Bone and Joint Health

How the Health Risks of Smoking Affect Bones and Joints

The health risks of smoking are widely known by now. Literature is prevalent when it comes to the effects on your heart, lungs, and oral health, anyway. But smoking might cause damage to your body that you don't even know about. For example, it seriously interferes with the mending of bones and connective tissues. If you're a smoker and you are healing from surgery or plan to have an orthopedic surgery done soon, consider this information an extra incentive for setting those cigarettes aside. Better yet, put them down for good.

Ill Effects

You can't spell it out any more starkly than the Centers for Disease Control and Prevention (CDC): "Smoking is the leading preventable cause of death in the United States." The CDC breaks down how it weakens overall health, increases work absenteeism, and increases health care costs. It's also a key cause of a wide range of illnesses: coronary heart disease, stroke, emphysema, lung cancer, and diabetes, to name just a few.

Because the body is a complicated biological system, many of these health problems exacerbate one another. They also play a role in bone health.

Smoking's Effects on Orthopedic Healing

Smoking negatively affects your body's restorative capabilities in a number of ways. To understand the overall orthopedic health risks of smoking, think of your body as a system. To heal properly, that system relies on your organs and body processes to work at their full capacity, and smoking damages practically every organ and wreaks havoc throughout.

Study data from the American Association of Orthopaedic Surgeons showed a well-established link between smoking and orthopedic issues, asserting that "smoking is associated with increased nonunion rates, longer healing times, and higher rates of wound complications in long-bone fractures."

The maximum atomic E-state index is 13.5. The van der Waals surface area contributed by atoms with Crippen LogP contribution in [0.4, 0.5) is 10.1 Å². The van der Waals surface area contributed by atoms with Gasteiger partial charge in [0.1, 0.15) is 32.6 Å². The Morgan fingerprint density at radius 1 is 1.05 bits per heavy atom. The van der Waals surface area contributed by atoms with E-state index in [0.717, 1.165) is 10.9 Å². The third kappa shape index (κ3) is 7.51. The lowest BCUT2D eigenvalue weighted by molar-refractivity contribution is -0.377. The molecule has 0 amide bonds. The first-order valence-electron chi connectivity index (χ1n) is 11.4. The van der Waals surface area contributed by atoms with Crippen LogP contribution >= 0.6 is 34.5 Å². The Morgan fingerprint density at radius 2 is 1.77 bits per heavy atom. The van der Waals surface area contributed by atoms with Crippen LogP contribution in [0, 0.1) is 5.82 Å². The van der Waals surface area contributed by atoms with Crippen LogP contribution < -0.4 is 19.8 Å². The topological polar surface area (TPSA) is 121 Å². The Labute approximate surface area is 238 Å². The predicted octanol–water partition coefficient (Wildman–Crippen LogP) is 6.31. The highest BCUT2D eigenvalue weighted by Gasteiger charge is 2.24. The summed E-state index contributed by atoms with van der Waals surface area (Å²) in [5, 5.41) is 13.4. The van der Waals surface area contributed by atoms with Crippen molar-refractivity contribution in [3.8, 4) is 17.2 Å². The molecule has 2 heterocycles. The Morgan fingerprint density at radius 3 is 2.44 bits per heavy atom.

It's vital that new cells growing in bones and connective tissues are adequately nourished. The heart and lungs and responsible for said nourishment, and smoking directly damages both organs and replaces healing nutrients (oxygen being foremost among them) in the blood with carbon dioxide and a host of harmful chemicals. The efficiency of returning red blood cells also weakens, and they are not able to carry away cellular waste and inflammatory agents from a healing area.

Smoking also contributes to diseases that block adequate blood flow to the extremities, especially the legs. This means lower limbs struggle to heal. Compound this lack of blood flow with nutrient-deficient cells, and the problem magnifies greatly. Bones and connective tissue in the extremities weaken and become subject to fractures and sprains. Even worse, smoking impedes healing in already fractured bones and puts you at greater risk of infection to surgical sites. Incisions become very slow to heal, especially if you are diabetic.

What can you do to avoid these orthopedic health problems related to smoking? The answer should be staring you in the face by now: quit. While maintaining a healthy weight, eating well, drinking plenty of water, avoiding excessive alcohol consumption, and staying active are all imperative to your overall health, quitting smoking is a major first step. If you're addicted, quitting won't be easy, but think of your bones and joints as another reason to break the habit.

Posted in Bone and Joint Health

Since retiring from a career as a medical, geriatric, and public social worker, Charles Hooper has published hundreds of articles and blog posts on a variety of topics, including health and medicine, politics and government, and advocacy. Charles graduated from the University of North Carolina at Chapel Hill with a master's degree in social work. He received an Outstanding Scholar award and graduated with honors from the University of North Carolina at Asheville, where he majored in sociology and political science.

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*This information is for educational purposes only and does not constitute health care advice. You should always seek the advice of your doctor or physician before making health care decisions.